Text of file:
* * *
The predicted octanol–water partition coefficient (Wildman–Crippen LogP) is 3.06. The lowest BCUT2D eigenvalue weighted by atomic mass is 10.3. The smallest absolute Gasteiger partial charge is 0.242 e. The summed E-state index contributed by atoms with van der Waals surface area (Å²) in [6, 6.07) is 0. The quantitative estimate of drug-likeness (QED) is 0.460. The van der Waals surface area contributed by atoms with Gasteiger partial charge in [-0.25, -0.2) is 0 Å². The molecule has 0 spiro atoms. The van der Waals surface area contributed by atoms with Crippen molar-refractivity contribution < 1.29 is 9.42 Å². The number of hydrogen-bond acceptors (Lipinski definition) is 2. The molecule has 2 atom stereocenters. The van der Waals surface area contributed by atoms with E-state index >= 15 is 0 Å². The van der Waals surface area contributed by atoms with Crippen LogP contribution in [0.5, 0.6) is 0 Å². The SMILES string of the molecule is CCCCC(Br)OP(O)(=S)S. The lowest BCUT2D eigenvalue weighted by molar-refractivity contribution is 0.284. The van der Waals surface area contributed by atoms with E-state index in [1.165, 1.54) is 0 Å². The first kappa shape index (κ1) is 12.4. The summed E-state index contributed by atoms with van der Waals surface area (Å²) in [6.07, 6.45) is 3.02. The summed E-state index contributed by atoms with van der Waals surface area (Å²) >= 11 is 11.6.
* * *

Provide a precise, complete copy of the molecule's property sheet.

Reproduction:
The predicted octanol–water partition coefficient (Wildman–Crippen LogP) is 3.06. The lowest BCUT2D eigenvalue weighted by atomic mass is 10.3. The smallest absolute Gasteiger partial charge is 0.242 e. The summed E-state index contributed by atoms with van der Waals surface area (Å²) in [6, 6.07) is 0. The quantitative estimate of drug-likeness (QED) is 0.460. The van der Waals surface area contributed by atoms with Gasteiger partial charge in [-0.25, -0.2) is 0 Å². The molecule has 0 spiro atoms. The van der Waals surface area contributed by atoms with Crippen molar-refractivity contribution < 1.29 is 9.42 Å². The number of hydrogen-bond acceptors (Lipinski definition) is 2. The molecule has 2 atom stereocenters. The van der Waals surface area contributed by atoms with E-state index >= 15 is 0 Å². The van der Waals surface area contributed by atoms with Crippen LogP contribution in [0.5, 0.6) is 0 Å². The SMILES string of the molecule is CCCCC(Br)OP(O)(=S)S. The lowest BCUT2D eigenvalue weighted by molar-refractivity contribution is 0.284. The van der Waals surface area contributed by atoms with E-state index in [1.165, 1.54) is 0 Å². The first kappa shape index (κ1) is 12.4. The summed E-state index contributed by atoms with van der Waals surface area (Å²) in [6.07, 6.45) is 3.02. The summed E-state index contributed by atoms with van der Waals surface area (Å²) >= 11 is 11.6.